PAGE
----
Back-to-back stories in the NY Times point out two interesting trends in the automobile market. First, brand loyalty is long gone. Second, for many consumers, the car itself is gone as well.
The Times, discussing the car market a couple of decades ago:
Nearly four in five Americans were repeat buyers back then, staunchly faithful to brands that they knew, trusted and were part of their self-image. The allegiance often continued through generations of families, like party affiliations in politics.
Now, partly as a result of increasingly fickle consumer tastes and the industry turmoil in Detroit, that hard-won loyalty is largely gone.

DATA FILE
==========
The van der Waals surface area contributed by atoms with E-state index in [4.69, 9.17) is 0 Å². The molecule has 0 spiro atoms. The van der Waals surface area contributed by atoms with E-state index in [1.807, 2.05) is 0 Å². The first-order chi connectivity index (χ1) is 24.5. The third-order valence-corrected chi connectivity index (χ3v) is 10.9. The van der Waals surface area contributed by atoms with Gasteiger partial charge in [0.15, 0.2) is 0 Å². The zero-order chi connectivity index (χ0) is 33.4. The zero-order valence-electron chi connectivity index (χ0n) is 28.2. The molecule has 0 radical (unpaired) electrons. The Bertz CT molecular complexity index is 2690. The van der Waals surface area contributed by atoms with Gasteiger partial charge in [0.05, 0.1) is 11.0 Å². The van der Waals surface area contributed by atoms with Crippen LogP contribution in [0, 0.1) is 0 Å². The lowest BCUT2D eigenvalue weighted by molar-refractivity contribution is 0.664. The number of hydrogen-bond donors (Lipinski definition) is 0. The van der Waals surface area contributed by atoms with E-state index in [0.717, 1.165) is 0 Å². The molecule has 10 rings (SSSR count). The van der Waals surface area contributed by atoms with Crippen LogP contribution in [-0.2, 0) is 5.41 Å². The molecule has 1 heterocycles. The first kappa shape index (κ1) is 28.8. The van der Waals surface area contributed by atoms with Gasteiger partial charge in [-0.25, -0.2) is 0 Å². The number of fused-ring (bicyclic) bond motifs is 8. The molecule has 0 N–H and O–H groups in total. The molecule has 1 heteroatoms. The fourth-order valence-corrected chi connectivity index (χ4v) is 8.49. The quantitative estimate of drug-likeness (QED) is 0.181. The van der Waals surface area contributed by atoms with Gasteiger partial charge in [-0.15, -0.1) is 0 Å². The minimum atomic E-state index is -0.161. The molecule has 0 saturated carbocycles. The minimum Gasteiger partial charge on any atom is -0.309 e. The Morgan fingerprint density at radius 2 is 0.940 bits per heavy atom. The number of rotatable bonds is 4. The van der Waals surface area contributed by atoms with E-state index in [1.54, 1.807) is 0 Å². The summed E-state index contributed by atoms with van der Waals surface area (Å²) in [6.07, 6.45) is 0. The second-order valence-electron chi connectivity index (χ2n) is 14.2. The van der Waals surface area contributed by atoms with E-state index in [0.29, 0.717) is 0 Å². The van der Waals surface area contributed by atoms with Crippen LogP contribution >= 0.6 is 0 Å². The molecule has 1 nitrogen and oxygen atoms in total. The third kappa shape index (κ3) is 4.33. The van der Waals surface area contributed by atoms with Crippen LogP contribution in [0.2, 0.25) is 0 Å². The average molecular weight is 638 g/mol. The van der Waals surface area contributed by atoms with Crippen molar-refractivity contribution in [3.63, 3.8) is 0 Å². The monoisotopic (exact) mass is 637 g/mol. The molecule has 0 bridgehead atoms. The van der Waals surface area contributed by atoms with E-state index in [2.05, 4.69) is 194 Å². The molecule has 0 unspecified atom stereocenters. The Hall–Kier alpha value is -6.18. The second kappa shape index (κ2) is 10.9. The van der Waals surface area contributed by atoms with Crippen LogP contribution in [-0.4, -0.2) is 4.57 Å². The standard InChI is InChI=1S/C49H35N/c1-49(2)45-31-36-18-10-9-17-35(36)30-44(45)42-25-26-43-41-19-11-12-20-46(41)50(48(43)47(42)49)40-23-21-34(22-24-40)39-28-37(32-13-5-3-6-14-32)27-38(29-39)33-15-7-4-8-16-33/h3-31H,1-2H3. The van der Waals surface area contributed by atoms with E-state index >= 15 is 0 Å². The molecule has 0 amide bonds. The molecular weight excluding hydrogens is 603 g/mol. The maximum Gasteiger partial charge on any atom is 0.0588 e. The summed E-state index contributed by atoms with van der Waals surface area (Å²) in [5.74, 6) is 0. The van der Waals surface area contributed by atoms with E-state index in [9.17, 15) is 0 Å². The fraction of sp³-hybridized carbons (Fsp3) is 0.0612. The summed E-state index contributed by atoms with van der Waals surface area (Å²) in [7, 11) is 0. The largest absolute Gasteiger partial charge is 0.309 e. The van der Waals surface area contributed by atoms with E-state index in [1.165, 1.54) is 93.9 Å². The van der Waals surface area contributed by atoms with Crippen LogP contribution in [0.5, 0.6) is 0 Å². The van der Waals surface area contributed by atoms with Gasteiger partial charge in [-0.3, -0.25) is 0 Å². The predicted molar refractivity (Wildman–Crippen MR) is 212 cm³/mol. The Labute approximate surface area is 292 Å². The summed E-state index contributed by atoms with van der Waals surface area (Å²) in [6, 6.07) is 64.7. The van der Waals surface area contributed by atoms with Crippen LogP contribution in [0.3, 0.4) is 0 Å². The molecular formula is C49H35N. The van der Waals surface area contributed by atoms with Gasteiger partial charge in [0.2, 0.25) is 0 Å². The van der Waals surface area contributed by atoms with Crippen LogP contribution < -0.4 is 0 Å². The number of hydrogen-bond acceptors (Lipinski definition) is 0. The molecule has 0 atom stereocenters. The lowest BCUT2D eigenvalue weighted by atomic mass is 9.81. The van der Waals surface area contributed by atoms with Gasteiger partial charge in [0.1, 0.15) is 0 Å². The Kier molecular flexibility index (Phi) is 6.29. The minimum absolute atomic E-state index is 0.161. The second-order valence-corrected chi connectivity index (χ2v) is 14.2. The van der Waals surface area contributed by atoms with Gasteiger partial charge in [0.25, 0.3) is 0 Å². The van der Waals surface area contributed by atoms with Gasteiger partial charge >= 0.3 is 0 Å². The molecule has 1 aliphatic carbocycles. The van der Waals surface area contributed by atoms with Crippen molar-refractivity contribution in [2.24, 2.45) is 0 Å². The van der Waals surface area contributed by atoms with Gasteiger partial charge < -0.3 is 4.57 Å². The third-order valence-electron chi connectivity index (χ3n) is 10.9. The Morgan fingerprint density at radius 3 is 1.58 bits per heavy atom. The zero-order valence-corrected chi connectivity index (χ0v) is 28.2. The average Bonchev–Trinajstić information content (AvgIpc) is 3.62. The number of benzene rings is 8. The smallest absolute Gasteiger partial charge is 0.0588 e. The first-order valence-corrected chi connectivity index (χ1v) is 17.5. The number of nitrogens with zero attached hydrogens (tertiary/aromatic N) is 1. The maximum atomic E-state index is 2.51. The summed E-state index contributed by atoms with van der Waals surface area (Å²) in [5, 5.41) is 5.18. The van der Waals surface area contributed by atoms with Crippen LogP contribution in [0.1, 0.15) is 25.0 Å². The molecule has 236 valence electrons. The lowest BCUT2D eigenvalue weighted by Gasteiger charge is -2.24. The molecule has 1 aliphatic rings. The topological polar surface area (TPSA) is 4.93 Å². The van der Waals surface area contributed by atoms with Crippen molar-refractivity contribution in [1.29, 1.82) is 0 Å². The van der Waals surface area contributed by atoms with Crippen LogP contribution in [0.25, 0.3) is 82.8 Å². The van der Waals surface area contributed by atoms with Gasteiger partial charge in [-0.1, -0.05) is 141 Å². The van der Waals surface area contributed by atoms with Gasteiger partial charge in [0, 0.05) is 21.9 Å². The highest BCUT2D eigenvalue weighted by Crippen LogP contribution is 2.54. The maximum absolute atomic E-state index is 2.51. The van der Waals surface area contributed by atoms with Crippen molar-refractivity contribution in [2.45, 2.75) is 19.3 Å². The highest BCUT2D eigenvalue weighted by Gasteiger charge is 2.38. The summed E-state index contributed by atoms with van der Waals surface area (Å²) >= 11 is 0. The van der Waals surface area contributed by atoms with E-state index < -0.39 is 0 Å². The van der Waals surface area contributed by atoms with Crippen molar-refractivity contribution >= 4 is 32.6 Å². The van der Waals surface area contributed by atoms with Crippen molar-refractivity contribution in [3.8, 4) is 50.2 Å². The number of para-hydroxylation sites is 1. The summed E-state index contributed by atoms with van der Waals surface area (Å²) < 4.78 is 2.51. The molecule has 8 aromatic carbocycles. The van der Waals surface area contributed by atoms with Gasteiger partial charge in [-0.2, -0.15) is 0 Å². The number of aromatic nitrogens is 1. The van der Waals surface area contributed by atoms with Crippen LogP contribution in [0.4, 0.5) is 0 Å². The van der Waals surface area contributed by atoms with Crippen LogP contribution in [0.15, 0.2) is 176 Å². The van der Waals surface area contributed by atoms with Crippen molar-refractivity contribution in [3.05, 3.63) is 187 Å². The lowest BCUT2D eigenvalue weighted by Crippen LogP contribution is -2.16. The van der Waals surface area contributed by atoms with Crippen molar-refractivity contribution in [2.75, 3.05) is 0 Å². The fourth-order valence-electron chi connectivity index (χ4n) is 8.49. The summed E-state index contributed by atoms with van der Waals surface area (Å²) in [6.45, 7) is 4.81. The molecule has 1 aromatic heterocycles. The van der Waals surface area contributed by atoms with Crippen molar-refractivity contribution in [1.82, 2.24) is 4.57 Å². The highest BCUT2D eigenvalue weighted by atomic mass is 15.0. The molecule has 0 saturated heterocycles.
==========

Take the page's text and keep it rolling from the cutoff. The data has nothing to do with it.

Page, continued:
So far this year, only about 20 percent of car shoppers stayed with the same brand when they purchased a new vehicle, according to a study by the Oregon-based firm CNW Marketing Research.
So the knee-jerk Ford or GM (or even Toyota or Honda) buyer is rapidly disappearing. Price, value, and the ever-elusive cool factor seem to be more important than the relative trustworthiness of any brand.
The coolest of all moves, however, may be foregoing a car entirely. The trends toward money-saving and environmentalism—which are teaming up to rid the world of plastic shopping bags and bottled water—have caused many car owners to rethink their driver-everywhere mentality and get rid of their automobiles entirely. Without their own wheels, they’re taking public transportation, riding bikes, walking, and using car-sharing services, per the Times.